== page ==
What’s Going to Happen with a Challenge to North Carolina’s Congressional District Partisan Gerrymander? Two Significant Hurdles to a Lawsuit.

from Election Law Blog Democrats are now pondering a state court challenge to North Carolina’s partisan gerrymandering of the state’s 13 congressional districts, following a state court ruling that the state legislative districts are a partisan gerrymander. The U.S. Supreme Court in the Rucho case rejected a challenge to North Carolina’s congressional districts based on the U.S. constitution but that would not preclude a state constitutional challenge. But there are two significant hurdles. More here.

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‘Corporations Are People’ Is Built on an Incredible 19th-Century Lie

from The Atlantic Somewhat unintuitively, American corporations today enjoy many of the same rights as American citizens. Both, for instance, are entitled to the freedom of speech and the freedom of religion. How exactly did corporations come to be understood as “people” bestowed with the most fundamental constitutional rights? The answer can be found in a bizarre—even farcical—series of lawsuits over 130 years ago involving a lawyer who lied to the Supreme Court, an ethically challenged justice, and one of the most powerful corporations of the day. That corporation was the Southern Pacific Railroad Company, owned by the robber baron […]

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How Computers Turned Gerrymandering Into a Science

from NYTs About as many Democrats live in Wisconsin as Republicans do. But you wouldn’t know it from the Wisconsin State Assembly, where Republicans hold 65 percent of the seats, a bigger majority than Republican legislators enjoy in conservative states like Texas and Kentucky. The United States Supreme Court is trying to understand how that happened. On Tuesday, the justices heard oral arguments in Gill v. Whitford, reviewing a three-judge panel’s determination that Wisconsin’s Republican-drawn district map is so flagrantly gerrymandered that it denies Wisconsinites their full right to vote. A long list of elected officials, representing both parties, have […]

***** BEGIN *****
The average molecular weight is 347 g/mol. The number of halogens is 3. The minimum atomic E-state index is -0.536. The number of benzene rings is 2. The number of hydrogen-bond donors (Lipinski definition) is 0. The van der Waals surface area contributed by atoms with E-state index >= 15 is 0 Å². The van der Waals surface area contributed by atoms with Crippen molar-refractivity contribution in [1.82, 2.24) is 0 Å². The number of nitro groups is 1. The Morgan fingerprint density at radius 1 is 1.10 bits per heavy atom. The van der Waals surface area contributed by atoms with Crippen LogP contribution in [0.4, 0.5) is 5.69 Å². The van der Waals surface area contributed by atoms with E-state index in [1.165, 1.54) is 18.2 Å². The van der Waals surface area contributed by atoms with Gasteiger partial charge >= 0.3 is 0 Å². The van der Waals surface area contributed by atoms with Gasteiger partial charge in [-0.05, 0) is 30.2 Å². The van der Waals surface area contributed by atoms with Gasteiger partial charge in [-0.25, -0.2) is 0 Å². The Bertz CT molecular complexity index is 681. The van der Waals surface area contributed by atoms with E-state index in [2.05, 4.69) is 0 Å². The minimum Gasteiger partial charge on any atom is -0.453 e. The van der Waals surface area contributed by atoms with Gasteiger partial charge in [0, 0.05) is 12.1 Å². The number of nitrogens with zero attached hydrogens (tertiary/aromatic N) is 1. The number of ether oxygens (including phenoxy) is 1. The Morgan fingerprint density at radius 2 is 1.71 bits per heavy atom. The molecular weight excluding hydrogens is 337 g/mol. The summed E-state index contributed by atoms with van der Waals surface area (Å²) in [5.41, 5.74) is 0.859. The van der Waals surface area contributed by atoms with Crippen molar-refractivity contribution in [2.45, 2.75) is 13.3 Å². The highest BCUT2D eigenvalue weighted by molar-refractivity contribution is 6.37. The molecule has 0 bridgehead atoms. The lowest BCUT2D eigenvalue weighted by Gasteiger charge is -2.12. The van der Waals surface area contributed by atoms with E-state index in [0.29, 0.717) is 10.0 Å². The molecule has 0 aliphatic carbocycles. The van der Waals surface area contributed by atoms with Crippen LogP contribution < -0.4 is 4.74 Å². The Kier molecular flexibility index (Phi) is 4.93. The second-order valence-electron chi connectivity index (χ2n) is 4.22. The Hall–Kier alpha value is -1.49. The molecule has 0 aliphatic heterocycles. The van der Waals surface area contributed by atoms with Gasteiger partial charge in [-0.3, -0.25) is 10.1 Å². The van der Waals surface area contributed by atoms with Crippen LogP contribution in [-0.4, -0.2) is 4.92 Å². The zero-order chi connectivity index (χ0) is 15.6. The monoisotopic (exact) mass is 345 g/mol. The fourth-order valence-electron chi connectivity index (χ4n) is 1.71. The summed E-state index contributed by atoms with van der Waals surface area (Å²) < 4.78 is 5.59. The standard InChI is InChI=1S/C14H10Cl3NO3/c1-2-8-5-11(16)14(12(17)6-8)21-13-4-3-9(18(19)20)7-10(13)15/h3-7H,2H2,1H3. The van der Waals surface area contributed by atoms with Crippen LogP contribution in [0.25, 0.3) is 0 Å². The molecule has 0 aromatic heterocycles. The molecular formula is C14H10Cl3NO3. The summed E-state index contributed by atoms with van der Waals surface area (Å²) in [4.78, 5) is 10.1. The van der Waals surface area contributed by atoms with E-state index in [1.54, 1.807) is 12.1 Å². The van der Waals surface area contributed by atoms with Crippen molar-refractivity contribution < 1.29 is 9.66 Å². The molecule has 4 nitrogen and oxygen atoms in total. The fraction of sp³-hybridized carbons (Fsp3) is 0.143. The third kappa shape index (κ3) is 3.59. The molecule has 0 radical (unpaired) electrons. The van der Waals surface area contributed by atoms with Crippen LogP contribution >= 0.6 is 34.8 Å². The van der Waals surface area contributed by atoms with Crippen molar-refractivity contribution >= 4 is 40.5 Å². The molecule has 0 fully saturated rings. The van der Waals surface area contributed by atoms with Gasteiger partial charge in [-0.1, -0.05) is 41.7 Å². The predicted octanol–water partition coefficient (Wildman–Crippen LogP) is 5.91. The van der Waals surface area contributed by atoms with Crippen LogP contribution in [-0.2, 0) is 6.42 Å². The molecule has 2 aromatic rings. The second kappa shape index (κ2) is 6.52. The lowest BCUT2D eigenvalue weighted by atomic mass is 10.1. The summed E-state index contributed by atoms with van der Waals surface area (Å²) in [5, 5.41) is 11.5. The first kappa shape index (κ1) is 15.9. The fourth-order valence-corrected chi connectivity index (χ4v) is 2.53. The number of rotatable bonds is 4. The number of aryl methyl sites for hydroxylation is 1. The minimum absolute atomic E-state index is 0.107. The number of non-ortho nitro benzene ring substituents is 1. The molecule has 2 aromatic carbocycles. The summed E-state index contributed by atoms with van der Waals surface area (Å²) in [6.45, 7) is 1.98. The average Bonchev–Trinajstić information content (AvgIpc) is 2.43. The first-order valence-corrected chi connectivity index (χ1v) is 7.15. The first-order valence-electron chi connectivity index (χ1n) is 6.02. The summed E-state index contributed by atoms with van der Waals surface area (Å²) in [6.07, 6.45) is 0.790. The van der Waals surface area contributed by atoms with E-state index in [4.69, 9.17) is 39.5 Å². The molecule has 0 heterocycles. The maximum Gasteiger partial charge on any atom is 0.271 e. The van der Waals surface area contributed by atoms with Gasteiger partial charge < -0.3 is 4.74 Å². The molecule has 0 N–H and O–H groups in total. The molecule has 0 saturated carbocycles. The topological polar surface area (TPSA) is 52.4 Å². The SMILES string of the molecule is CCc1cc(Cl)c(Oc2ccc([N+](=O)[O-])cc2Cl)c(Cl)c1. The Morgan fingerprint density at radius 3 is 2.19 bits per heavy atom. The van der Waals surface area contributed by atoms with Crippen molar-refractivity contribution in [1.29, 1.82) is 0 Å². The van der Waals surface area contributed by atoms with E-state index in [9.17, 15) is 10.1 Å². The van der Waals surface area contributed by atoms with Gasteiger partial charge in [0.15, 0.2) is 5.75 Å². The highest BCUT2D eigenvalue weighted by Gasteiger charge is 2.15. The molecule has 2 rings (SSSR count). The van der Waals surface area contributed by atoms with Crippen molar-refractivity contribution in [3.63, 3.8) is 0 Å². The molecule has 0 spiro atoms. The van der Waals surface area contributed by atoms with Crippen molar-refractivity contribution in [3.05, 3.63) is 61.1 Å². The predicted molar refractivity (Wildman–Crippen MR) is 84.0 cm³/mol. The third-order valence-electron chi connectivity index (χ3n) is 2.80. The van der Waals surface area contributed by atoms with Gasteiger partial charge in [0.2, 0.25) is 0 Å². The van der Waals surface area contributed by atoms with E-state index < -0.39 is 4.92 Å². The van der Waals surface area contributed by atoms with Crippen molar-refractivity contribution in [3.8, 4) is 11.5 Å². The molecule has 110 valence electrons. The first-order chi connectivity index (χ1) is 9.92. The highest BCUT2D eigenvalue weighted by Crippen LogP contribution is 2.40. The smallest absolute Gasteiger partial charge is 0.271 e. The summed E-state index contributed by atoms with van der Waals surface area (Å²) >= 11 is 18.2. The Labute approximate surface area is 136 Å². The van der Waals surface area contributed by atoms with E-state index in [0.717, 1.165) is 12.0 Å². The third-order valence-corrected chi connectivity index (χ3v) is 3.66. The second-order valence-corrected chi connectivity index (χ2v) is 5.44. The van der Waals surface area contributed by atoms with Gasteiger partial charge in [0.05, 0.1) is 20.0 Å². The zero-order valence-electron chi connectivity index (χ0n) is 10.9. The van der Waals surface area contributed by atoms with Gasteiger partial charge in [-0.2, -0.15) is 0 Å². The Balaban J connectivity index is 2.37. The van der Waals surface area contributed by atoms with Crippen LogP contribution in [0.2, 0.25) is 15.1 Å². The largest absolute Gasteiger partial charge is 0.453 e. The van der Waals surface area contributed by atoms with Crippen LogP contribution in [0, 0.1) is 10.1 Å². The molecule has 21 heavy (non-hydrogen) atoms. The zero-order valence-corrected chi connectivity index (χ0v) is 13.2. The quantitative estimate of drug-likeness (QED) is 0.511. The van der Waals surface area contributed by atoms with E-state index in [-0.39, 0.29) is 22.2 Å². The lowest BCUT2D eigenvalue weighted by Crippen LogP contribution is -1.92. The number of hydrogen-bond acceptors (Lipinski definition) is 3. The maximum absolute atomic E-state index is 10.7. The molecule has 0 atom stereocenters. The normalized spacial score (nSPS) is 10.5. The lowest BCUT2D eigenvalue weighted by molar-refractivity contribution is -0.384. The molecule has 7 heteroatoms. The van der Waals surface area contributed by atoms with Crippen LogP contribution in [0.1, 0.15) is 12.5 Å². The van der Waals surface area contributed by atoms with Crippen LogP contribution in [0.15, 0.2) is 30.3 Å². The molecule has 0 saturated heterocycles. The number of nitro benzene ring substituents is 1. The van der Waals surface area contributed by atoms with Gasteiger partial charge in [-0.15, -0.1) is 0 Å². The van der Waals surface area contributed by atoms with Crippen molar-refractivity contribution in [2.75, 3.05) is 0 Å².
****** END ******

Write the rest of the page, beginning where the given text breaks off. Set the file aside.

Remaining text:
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America Might See A New Constitutional Convention In A Few Years

from The Economist THE I’s had been dotted; the T’s were crossed. The 55 delegates to America’s first and so-far-only constitutional convention had hammered out compromises on the separation of powers, apportionment of seats in the legislature and the future of the slave trade. But on September 15th 1787 George Mason, a plantation owner from Virginia, rose to his feet to object. Article V of the draft text laid out two paths by which future amendments could be proposed. Congress could either propose them itself, or it could summon a convention of representatives from the states to propose them. Mason […]

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Request Denied: States Try To Block Access To Public Records

from AP In February, Arkansas lawmakers marked the 50-year anniversary of the Freedom of Information Act with a resolution calling it “a shining example of open government” that had ensured access to vital public records for generations. They spent the following weeks debating and, in many cases approving, new exemptions to the law in what critics called an unprecedented attack on the public’s right to know. When they were finished, universities could keep secret all information related to their police forces, including their size and the names and salaries of officers. Public schools could shield a host of facts related […]

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Gill v. Whitford: Gerrymandering at the Supreme Court

from Brennan Center With Gill v. Whitford, the U.S. Supreme Court has taken the most important case in decades dealing with how Americans are represented in Congress and state legislatures. The case focuses on a Wisconsin legislative map drawn in 2011 by the state’s Republican leadership to give their party a significant, enduring partisan advantage ? essentially, to keep their party in power regardless of the will of the voters. By striking down the state’s map, the Court could finally draw a clear line indicating that some partisan gerrymanders are so extreme and harmful to American democracy as to be unconstitutional. With […]

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